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Was pointillism just another passing fancy?

Georges Seurat, a young painter who died young too, painted in a peculiar manner. Today, most of us, familiar with the names of the various art-movements, know the term Pointillism. And just one glance on the following image leaves no doubt about the process adopted in painting it.

The grainy surface tells us that the painting was done by painstaking placement of one dot next to the other by very fine brushes.

In fact, this very painting, A Sunday on La Grande Jatte, took two years for the artist to complete!

Why not?

After all, it is madness to fill six square meter of space by dots! And exactly that's what Surat did. But why did he do that? Was it some kind of fancy that he did not like to drag the brushes over the canvas and loved spending sleepless nights in his studio? Of course, unlike the impressionists, he did not paint in the open. He spent days on end in the field and the park or other places but painted inside his studio. His curious process would have drawn undue attention of onlookers and rendered his mission impossible otherwise.

Well, the idea behind the method did not arise from whim. It evolved out of rigorous study and understanding of color theory and properties of light. Seurat said he saw science everywhere.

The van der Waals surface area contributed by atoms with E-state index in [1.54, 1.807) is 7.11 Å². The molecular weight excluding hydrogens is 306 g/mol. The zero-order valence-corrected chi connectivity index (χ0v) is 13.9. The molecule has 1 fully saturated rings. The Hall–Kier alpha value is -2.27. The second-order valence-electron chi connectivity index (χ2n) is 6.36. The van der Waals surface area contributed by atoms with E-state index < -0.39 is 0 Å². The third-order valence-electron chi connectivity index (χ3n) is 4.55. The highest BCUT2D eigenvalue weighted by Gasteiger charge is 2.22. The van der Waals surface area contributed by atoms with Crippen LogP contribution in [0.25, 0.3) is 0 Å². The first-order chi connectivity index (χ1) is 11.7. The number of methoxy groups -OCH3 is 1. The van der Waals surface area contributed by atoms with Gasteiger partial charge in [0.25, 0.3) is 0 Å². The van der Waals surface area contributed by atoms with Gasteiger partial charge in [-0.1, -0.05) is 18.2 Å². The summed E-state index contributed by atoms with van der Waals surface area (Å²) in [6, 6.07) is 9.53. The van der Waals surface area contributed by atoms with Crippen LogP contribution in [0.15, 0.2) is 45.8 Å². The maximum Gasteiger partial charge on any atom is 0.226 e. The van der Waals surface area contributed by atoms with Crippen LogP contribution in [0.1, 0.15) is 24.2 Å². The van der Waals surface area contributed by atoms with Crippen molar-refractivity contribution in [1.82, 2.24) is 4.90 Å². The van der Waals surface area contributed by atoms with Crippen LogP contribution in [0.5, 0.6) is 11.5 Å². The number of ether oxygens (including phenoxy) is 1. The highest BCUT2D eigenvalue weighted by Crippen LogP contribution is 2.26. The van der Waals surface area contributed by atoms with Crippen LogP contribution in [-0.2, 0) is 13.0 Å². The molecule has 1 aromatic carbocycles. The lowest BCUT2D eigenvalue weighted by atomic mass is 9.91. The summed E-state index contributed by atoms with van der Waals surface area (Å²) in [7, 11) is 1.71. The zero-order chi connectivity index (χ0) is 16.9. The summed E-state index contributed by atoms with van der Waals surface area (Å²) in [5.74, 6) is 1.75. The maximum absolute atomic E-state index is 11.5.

So, he preferred to avoid mixing the pigments before applying them on the canvas. Rather, he left the job of mixing the hues in the retina! By placing a dot of a pure color-tone immediately next to another dot of a different color-tone, he enabled two different light rays to mingle in the eyes of the viewer creating the sensation of the blended hue!

In the above example, we do find shades. Smooth transition from one color to the other creates the illusion as if the artist used such graded tones. But no! It is the usage of contrasting shades of pure pigment that mixes the visual sensation in the brain and makes us feel as if we are looking at a perfectly smooth spread of colors.

This radical approach paved the way of several modern movements and eventually architecture too. But in his time, the painting was ridiculed by the viewers and the critiques, because as usual, people stuck their nose among the contrasting dots and were confronted by the lights from extreme ends of the spectrum! It needed looking at the canvas from a distance.

It took time for mankind to learn the fact that not only memories, but paintings too turn beautiful from a distance.

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Ranjana Kashyap
Ranjana Kashyap
Jan 05, 2022

How wonderfully explained the pointillism. Each and every word is full of information. Beautiful ink.

Saikat Baksi
Saikat Baksi
Jan 05, 2022
Replying to

Many thanks!

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